Wednesday, April 25, 2018

Yemen - No Apologies

The UK government has said that its heart “goes out” to relatives of people killed when a Saudi-led air strike bombed a wedding which left 20 people dead including the bride, but that it still refuses to halt arms sales to the country.

Foreign minister Harriet Baldwin said she stood by the UK’s on-going arms trade with Saudi, worth £4.6bn since the start of the Yemen conflict, arguing that the Middle Eastern country has adequate systems to ensure operations comply with international law. She did not explicitly criticise Saudi Arabia or even say that she condemned the attack. Instead, she addressed her words at all sides of the conflict. She said the UK would be a “candid friend” to Saudi Arabia, encouraging the country’s leaders to the negotiating table – but also advising and training Saudi military personnel.

 Ministry of Defence’s own figures shows there have been 42 potential violations of international humanitarian law in just three months at the beginning of 2018. That was compared to 66 incidents throughout the whole of last year.  Of 17,000 Saudi-led coalition air strikes, one third have hit non-military targets.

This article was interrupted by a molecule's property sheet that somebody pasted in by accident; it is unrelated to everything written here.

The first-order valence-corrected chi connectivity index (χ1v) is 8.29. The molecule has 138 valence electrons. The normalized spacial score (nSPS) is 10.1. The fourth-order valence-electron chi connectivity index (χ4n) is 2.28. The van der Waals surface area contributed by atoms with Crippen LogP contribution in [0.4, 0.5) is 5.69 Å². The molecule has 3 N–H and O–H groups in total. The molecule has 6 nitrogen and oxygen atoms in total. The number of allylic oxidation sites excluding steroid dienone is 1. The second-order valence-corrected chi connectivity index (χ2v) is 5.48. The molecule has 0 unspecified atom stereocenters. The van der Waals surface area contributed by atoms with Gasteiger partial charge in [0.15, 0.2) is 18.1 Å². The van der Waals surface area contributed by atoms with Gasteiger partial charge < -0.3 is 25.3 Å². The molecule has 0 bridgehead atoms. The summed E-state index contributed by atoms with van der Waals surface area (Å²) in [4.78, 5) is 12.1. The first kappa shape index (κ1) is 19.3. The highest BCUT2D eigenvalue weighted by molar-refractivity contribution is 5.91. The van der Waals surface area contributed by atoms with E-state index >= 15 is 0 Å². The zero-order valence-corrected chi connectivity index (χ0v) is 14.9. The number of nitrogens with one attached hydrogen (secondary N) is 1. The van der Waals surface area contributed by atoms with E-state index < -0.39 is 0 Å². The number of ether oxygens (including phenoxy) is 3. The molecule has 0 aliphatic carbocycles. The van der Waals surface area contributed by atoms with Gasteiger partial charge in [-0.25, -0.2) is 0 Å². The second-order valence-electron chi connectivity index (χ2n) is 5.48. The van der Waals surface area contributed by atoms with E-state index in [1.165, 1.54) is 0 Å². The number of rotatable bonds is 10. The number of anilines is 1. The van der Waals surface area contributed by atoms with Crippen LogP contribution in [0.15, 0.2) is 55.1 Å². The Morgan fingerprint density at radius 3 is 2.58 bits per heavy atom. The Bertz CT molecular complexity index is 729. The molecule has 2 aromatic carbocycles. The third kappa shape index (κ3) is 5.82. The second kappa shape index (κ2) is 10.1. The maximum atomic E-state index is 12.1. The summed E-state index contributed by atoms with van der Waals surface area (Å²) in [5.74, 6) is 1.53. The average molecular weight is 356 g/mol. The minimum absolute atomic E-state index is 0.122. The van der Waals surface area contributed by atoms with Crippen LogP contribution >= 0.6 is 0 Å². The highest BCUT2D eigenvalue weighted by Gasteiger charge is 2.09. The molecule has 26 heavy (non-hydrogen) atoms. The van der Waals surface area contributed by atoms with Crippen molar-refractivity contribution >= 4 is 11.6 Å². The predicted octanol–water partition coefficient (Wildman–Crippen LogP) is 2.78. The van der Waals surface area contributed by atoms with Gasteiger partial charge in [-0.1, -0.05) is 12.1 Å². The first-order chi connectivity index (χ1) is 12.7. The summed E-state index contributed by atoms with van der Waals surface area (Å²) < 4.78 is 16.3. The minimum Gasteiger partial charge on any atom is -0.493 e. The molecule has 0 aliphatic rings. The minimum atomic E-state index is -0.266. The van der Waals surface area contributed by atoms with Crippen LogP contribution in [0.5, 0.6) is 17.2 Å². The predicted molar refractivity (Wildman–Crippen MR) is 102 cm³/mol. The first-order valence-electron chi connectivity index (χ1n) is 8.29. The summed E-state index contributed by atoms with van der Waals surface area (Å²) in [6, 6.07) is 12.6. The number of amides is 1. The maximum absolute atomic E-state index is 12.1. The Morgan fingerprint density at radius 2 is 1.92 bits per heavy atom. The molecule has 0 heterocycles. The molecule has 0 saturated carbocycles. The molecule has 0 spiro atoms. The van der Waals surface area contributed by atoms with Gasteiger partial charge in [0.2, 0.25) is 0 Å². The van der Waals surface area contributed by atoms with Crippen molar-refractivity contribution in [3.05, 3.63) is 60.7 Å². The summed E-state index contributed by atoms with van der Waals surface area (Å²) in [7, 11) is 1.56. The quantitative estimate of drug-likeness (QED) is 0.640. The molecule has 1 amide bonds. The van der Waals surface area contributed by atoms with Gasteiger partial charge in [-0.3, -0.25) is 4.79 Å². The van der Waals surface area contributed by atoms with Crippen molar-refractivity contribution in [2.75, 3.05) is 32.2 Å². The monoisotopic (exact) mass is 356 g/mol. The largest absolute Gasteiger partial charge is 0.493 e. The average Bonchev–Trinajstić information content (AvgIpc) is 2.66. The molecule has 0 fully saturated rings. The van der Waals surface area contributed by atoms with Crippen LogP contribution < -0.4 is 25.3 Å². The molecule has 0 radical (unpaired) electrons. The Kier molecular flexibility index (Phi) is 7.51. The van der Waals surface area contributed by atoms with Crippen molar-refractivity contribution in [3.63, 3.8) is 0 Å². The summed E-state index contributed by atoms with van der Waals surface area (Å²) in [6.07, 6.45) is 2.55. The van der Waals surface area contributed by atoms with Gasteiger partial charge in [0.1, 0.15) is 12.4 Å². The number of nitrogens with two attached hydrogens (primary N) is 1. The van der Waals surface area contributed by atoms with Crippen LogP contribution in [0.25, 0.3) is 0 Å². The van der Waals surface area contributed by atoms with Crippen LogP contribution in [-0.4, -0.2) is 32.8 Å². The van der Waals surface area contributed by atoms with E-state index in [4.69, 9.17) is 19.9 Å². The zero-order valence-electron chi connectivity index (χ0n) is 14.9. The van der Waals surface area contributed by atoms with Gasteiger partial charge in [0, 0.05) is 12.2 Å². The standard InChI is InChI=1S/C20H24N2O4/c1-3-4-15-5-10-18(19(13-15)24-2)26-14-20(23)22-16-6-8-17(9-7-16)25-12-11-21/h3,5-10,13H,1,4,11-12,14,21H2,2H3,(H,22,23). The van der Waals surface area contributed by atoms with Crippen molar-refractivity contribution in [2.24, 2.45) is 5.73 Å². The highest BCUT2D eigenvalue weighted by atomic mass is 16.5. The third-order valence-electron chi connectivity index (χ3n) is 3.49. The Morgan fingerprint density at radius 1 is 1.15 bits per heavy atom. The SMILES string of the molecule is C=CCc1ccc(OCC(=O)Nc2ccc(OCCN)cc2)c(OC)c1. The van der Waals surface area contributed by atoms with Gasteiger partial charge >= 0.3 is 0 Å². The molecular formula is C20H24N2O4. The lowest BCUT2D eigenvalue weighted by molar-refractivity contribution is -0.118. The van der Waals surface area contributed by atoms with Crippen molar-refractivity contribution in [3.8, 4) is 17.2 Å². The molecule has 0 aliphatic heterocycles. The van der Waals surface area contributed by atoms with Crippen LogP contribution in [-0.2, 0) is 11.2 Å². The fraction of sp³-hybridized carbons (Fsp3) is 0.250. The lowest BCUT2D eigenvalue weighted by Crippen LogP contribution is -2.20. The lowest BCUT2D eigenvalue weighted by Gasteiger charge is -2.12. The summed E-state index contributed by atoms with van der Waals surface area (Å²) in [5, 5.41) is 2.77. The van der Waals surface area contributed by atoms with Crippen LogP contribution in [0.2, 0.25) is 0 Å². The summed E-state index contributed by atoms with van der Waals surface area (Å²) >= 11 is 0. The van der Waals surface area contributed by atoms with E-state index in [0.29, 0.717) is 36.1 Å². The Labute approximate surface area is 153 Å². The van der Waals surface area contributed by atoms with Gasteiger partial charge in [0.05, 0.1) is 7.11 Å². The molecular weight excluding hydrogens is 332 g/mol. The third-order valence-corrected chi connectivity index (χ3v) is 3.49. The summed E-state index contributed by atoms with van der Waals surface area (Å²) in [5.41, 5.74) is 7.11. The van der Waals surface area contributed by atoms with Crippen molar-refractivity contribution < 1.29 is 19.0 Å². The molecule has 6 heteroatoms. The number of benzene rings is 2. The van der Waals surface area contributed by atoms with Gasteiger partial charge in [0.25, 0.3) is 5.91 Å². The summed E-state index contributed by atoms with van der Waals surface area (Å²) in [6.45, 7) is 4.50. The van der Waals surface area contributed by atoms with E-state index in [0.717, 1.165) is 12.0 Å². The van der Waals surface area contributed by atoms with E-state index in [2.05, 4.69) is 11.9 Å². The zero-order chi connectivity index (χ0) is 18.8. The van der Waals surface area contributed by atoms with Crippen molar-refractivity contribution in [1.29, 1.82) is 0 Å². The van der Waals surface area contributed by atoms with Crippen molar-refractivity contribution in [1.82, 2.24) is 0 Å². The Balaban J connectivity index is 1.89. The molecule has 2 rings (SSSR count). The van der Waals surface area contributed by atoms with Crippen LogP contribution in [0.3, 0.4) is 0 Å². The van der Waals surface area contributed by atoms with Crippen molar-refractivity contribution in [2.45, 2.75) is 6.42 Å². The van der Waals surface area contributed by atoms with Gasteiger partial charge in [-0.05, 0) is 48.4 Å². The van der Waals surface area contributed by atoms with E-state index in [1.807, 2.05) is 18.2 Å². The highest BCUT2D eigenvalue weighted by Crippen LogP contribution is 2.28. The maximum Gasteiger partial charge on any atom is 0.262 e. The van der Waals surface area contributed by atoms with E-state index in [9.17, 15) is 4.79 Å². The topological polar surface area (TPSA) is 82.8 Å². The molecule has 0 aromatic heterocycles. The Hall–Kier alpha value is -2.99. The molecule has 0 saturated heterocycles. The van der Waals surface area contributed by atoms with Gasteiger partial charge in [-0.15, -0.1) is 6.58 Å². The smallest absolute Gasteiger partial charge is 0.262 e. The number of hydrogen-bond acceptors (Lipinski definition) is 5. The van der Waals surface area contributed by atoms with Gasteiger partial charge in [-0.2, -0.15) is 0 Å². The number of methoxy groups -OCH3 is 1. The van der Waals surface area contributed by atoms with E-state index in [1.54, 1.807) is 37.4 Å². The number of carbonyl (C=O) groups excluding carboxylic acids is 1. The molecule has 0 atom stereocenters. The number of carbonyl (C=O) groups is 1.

Many observers find troubling is not just a lack of willingness for humanitarian intervention on the part of EU countries, but a lack of willingness to even condemn the aggression. Because EU nations such as Britain and France have close ties to Saudi Arabia through the arms trade and other economic arrangements, many are often silent when civilians are killed by the kingdom's airstrikes, which have killed thousands of the up to 10,000 people who have died in Yemen's conflict. In April 2016, according to Reuters, more than 60 percent of the deaths in Yemen were caused by Saudi airstrikes. France and the UK also have close political alliances with Crown Prince Mohammed bin Salman, who leads the kingdom. According to Reuters, French defense contractors delivered €2 billion in equipment to Saudi Arabia in 2015. Statistics published by Britain's Department for International Trade in October showed that in the first half of 2017, arms sales from the UK to Saudi Arabia topped €1.25 billion.

Refugees are another reason why EU nations have been so interested in bringing Syria's civil war to an end while largely ignoring Yemen's. Up to 1 million of the more than 11 million displaced Syrians have sought refuge from the war in EU countries. The situation is different with Yemen. Instead of attempting to reach Europe as refugees via a nearly impossible land route that would force them to transit Saudi Arabia and possibly Syria, Iraq or both, displaced people there are fleeing to the remaining safe areas within the country. About 3 million people are internally displaced within Yemen, and unless they attempt to make the dangerous journey to Europe, the EU simply has less of a stake in the conflict than it does in Syria's civil war

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